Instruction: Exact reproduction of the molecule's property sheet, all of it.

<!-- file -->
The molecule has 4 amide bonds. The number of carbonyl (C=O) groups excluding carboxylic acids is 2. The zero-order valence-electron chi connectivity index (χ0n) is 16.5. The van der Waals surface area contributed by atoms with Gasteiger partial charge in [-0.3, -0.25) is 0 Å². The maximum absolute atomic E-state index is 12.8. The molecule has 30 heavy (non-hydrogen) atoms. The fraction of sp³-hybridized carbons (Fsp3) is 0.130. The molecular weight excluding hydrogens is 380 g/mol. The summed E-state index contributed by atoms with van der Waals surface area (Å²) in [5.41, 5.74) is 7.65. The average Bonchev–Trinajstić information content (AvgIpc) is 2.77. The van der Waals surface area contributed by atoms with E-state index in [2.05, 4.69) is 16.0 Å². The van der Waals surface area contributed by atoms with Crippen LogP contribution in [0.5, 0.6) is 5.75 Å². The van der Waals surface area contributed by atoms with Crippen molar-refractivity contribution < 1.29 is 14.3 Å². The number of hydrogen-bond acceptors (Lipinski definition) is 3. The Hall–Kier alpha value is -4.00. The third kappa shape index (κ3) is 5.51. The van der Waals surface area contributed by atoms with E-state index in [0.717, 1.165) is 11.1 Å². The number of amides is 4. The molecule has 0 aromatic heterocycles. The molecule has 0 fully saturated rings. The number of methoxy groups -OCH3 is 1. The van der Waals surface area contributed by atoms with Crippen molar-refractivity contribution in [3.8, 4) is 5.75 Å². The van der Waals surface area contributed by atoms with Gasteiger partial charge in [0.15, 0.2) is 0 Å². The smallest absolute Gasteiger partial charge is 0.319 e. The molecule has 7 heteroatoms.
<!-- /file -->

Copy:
The molecule has 4 amide bonds. The number of carbonyl (C=O) groups excluding carboxylic acids is 2. The zero-order valence-electron chi connectivity index (χ0n) is 16.5. The van der Waals surface area contributed by atoms with Gasteiger partial charge in [-0.3, -0.25) is 0 Å². The maximum absolute atomic E-state index is 12.8. The molecule has 30 heavy (non-hydrogen) atoms. The fraction of sp³-hybridized carbons (Fsp3) is 0.130. The molecular weight excluding hydrogens is 380 g/mol. The summed E-state index contributed by atoms with van der Waals surface area (Å²) in [5.41, 5.74) is 7.65. The average Bonchev–Trinajstić information content (AvgIpc) is 2.77. The van der Waals surface area contributed by atoms with E-state index in [2.05, 4.69) is 16.0 Å². The van der Waals surface area contributed by atoms with Crippen LogP contribution in [0.5, 0.6) is 5.75 Å². The van der Waals surface area contributed by atoms with Crippen molar-refractivity contribution < 1.29 is 14.3 Å². The number of hydrogen-bond acceptors (Lipinski definition) is 3. The Hall–Kier alpha value is -4.00. The third kappa shape index (κ3) is 5.51. The van der Waals surface area contributed by atoms with E-state index in [0.717, 1.165) is 11.1 Å². The number of amides is 4. The molecule has 0 aromatic heterocycles. The molecule has 0 fully saturated rings. The number of methoxy groups -OCH3 is 1. The van der Waals surface area contributed by atoms with Crippen molar-refractivity contribution in [3.8, 4) is 5.75 Å². The van der Waals surface area contributed by atoms with Gasteiger partial charge in [0.15, 0.2) is 0 Å². The smallest absolute Gasteiger partial charge is 0.319 e. The molecule has 7 heteroatoms.